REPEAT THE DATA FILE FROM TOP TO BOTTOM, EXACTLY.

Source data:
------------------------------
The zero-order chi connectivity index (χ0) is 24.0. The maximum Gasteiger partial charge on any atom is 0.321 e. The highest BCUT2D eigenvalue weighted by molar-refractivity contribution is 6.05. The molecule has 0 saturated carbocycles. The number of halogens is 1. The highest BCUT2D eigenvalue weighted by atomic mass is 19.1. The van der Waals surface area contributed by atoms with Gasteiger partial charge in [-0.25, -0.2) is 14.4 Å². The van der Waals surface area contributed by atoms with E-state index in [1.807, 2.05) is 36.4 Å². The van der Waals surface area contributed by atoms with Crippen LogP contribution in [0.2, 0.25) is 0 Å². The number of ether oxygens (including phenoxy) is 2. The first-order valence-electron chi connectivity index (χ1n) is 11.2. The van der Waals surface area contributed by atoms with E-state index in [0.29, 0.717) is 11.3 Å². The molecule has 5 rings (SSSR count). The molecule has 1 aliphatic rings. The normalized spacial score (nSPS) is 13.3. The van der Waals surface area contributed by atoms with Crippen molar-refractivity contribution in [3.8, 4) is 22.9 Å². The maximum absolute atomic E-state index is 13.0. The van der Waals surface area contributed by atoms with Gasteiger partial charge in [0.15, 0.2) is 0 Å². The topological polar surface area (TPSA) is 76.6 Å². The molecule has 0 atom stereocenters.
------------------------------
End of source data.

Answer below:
The zero-order chi connectivity index (χ0) is 24.0. The maximum Gasteiger partial charge on any atom is 0.321 e. The highest BCUT2D eigenvalue weighted by molar-refractivity contribution is 6.05. The molecule has 0 saturated carbocycles. The number of halogens is 1. The highest BCUT2D eigenvalue weighted by atomic mass is 19.1. The van der Waals surface area contributed by atoms with Gasteiger partial charge in [-0.25, -0.2) is 14.4 Å². The van der Waals surface area contributed by atoms with E-state index in [1.807, 2.05) is 36.4 Å². The van der Waals surface area contributed by atoms with Crippen LogP contribution in [0.2, 0.25) is 0 Å². The number of ether oxygens (including phenoxy) is 2. The first-order valence-electron chi connectivity index (χ1n) is 11.2. The van der Waals surface area contributed by atoms with E-state index in [0.29, 0.717) is 11.3 Å². The molecule has 5 rings (SSSR count). The molecule has 1 aliphatic rings. The normalized spacial score (nSPS) is 13.3. The van der Waals surface area contributed by atoms with Crippen molar-refractivity contribution in [3.8, 4) is 22.9 Å². The maximum absolute atomic E-state index is 13.0. The van der Waals surface area contributed by atoms with Gasteiger partial charge in [0.15, 0.2) is 0 Å². The topological polar surface area (TPSA) is 76.6 Å². The molecule has 0 atom stereocenters.